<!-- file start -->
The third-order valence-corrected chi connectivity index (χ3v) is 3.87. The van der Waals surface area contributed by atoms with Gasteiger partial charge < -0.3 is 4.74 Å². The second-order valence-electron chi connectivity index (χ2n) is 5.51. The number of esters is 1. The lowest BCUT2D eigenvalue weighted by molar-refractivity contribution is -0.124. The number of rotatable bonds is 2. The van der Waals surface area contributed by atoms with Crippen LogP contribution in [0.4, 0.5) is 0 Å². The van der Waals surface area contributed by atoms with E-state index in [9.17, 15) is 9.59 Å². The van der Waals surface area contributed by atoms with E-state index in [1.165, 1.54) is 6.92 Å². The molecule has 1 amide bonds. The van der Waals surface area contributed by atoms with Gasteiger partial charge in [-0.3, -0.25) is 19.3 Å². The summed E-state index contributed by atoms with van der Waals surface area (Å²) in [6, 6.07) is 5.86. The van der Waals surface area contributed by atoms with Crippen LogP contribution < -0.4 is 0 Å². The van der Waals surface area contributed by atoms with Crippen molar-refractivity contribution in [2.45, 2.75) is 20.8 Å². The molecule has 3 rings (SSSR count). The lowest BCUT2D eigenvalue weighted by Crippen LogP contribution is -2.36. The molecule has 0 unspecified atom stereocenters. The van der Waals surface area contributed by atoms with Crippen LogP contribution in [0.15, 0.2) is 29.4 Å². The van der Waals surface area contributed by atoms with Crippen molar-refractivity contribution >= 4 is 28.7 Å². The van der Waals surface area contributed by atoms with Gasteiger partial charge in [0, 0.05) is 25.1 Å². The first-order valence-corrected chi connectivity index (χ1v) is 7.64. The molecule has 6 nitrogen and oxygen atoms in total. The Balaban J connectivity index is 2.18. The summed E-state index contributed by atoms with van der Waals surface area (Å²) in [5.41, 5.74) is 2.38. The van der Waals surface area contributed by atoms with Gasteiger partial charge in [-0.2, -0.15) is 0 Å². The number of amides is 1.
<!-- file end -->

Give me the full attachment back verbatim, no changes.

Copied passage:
The third-order valence-corrected chi connectivity index (χ3v) is 3.87. The van der Waals surface area contributed by atoms with Gasteiger partial charge < -0.3 is 4.74 Å². The second-order valence-electron chi connectivity index (χ2n) is 5.51. The number of esters is 1. The lowest BCUT2D eigenvalue weighted by molar-refractivity contribution is -0.124. The number of rotatable bonds is 2. The van der Waals surface area contributed by atoms with Crippen LogP contribution in [0.4, 0.5) is 0 Å². The van der Waals surface area contributed by atoms with E-state index in [9.17, 15) is 9.59 Å². The van der Waals surface area contributed by atoms with E-state index in [1.165, 1.54) is 6.92 Å². The molecule has 1 amide bonds. The van der Waals surface area contributed by atoms with Gasteiger partial charge in [-0.3, -0.25) is 19.3 Å². The summed E-state index contributed by atoms with van der Waals surface area (Å²) in [6, 6.07) is 5.86. The van der Waals surface area contributed by atoms with Crippen LogP contribution < -0.4 is 0 Å². The van der Waals surface area contributed by atoms with Crippen molar-refractivity contribution in [2.45, 2.75) is 20.8 Å². The molecule has 3 rings (SSSR count). The lowest BCUT2D eigenvalue weighted by Crippen LogP contribution is -2.36. The molecule has 0 unspecified atom stereocenters. The van der Waals surface area contributed by atoms with Crippen LogP contribution in [0.15, 0.2) is 29.4 Å². The van der Waals surface area contributed by atoms with Crippen molar-refractivity contribution >= 4 is 28.7 Å². The van der Waals surface area contributed by atoms with Gasteiger partial charge in [0, 0.05) is 25.1 Å². The first-order valence-corrected chi connectivity index (χ1v) is 7.64. The molecule has 6 nitrogen and oxygen atoms in total. The Balaban J connectivity index is 2.18. The summed E-state index contributed by atoms with van der Waals surface area (Å²) in [5.41, 5.74) is 2.38. The van der Waals surface area contributed by atoms with Gasteiger partial charge in [-0.2, -0.15) is 0 Å². The number of amides is 1.